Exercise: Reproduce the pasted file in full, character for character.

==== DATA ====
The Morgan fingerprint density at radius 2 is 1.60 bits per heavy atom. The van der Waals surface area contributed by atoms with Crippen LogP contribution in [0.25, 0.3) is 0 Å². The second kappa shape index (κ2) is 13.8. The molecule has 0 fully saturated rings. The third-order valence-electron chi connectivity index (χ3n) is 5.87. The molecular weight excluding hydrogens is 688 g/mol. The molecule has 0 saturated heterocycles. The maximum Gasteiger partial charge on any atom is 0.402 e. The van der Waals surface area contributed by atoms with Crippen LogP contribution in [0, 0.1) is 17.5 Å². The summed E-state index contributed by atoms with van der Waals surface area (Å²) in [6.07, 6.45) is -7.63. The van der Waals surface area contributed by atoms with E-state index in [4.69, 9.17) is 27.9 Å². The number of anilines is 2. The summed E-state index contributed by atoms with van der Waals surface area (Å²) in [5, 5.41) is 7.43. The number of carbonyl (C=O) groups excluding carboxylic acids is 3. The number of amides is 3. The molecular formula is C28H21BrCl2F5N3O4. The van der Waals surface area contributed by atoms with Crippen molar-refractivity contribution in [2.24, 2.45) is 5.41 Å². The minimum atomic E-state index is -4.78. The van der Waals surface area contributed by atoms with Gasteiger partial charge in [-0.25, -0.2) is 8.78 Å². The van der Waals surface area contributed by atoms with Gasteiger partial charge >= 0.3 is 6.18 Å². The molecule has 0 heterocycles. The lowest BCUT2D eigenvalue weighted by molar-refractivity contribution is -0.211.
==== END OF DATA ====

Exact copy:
The Morgan fingerprint density at radius 2 is 1.60 bits per heavy atom. The van der Waals surface area contributed by atoms with Crippen LogP contribution in [0.25, 0.3) is 0 Å². The second kappa shape index (κ2) is 13.8. The molecule has 0 fully saturated rings. The third-order valence-electron chi connectivity index (χ3n) is 5.87. The molecular weight excluding hydrogens is 688 g/mol. The molecule has 0 saturated heterocycles. The maximum Gasteiger partial charge on any atom is 0.402 e. The van der Waals surface area contributed by atoms with Crippen LogP contribution in [0, 0.1) is 17.5 Å². The summed E-state index contributed by atoms with van der Waals surface area (Å²) in [6.07, 6.45) is -7.63. The van der Waals surface area contributed by atoms with E-state index in [4.69, 9.17) is 27.9 Å². The number of anilines is 2. The summed E-state index contributed by atoms with van der Waals surface area (Å²) in [5, 5.41) is 7.43. The number of carbonyl (C=O) groups excluding carboxylic acids is 3. The number of amides is 3. The molecular formula is C28H21BrCl2F5N3O4. The van der Waals surface area contributed by atoms with Crippen molar-refractivity contribution in [2.24, 2.45) is 5.41 Å². The minimum atomic E-state index is -4.78. The van der Waals surface area contributed by atoms with Gasteiger partial charge in [-0.25, -0.2) is 8.78 Å². The van der Waals surface area contributed by atoms with Gasteiger partial charge >= 0.3 is 6.18 Å². The molecule has 0 heterocycles. The lowest BCUT2D eigenvalue weighted by molar-refractivity contribution is -0.211.